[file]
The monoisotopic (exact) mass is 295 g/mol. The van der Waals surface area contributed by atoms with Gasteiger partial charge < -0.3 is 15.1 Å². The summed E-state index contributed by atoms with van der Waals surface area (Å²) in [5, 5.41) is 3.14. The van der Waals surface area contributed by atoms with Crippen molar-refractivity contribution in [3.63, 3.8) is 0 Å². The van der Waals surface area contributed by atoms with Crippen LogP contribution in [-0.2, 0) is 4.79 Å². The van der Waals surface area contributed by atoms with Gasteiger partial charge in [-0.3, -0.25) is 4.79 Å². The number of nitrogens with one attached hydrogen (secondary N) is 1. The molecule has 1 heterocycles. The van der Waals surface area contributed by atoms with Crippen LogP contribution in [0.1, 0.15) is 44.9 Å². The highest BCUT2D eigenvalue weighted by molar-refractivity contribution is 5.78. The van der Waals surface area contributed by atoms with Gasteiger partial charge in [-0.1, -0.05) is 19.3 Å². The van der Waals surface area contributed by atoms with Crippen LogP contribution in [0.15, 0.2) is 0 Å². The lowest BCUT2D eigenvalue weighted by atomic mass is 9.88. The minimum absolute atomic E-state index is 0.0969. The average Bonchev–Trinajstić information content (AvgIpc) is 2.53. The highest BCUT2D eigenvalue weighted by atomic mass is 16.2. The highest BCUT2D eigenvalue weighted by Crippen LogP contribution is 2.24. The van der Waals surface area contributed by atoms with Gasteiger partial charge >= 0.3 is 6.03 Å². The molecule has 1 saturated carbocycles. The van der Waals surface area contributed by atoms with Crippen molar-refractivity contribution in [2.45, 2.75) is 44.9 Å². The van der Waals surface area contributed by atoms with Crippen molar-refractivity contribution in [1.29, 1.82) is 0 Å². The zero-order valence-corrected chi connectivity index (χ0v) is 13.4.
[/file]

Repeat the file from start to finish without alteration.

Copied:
The monoisotopic (exact) mass is 295 g/mol. The van der Waals surface area contributed by atoms with Gasteiger partial charge < -0.3 is 15.1 Å². The summed E-state index contributed by atoms with van der Waals surface area (Å²) in [5, 5.41) is 3.14. The van der Waals surface area contributed by atoms with Crippen molar-refractivity contribution in [3.63, 3.8) is 0 Å². The van der Waals surface area contributed by atoms with Crippen LogP contribution in [-0.2, 0) is 4.79 Å². The van der Waals surface area contributed by atoms with Gasteiger partial charge in [-0.3, -0.25) is 4.79 Å². The number of nitrogens with one attached hydrogen (secondary N) is 1. The molecule has 1 heterocycles. The van der Waals surface area contributed by atoms with Crippen LogP contribution in [0.1, 0.15) is 44.9 Å². The highest BCUT2D eigenvalue weighted by molar-refractivity contribution is 5.78. The van der Waals surface area contributed by atoms with Gasteiger partial charge in [-0.1, -0.05) is 19.3 Å². The van der Waals surface area contributed by atoms with Crippen LogP contribution in [0.15, 0.2) is 0 Å². The lowest BCUT2D eigenvalue weighted by atomic mass is 9.88. The minimum absolute atomic E-state index is 0.0969. The average Bonchev–Trinajstić information content (AvgIpc) is 2.53. The highest BCUT2D eigenvalue weighted by atomic mass is 16.2. The highest BCUT2D eigenvalue weighted by Crippen LogP contribution is 2.24. The van der Waals surface area contributed by atoms with Gasteiger partial charge >= 0.3 is 6.03 Å². The molecule has 1 saturated carbocycles. The van der Waals surface area contributed by atoms with Crippen molar-refractivity contribution in [2.45, 2.75) is 44.9 Å². The van der Waals surface area contributed by atoms with Crippen molar-refractivity contribution in [1.29, 1.82) is 0 Å². The zero-order valence-corrected chi connectivity index (χ0v) is 13.4.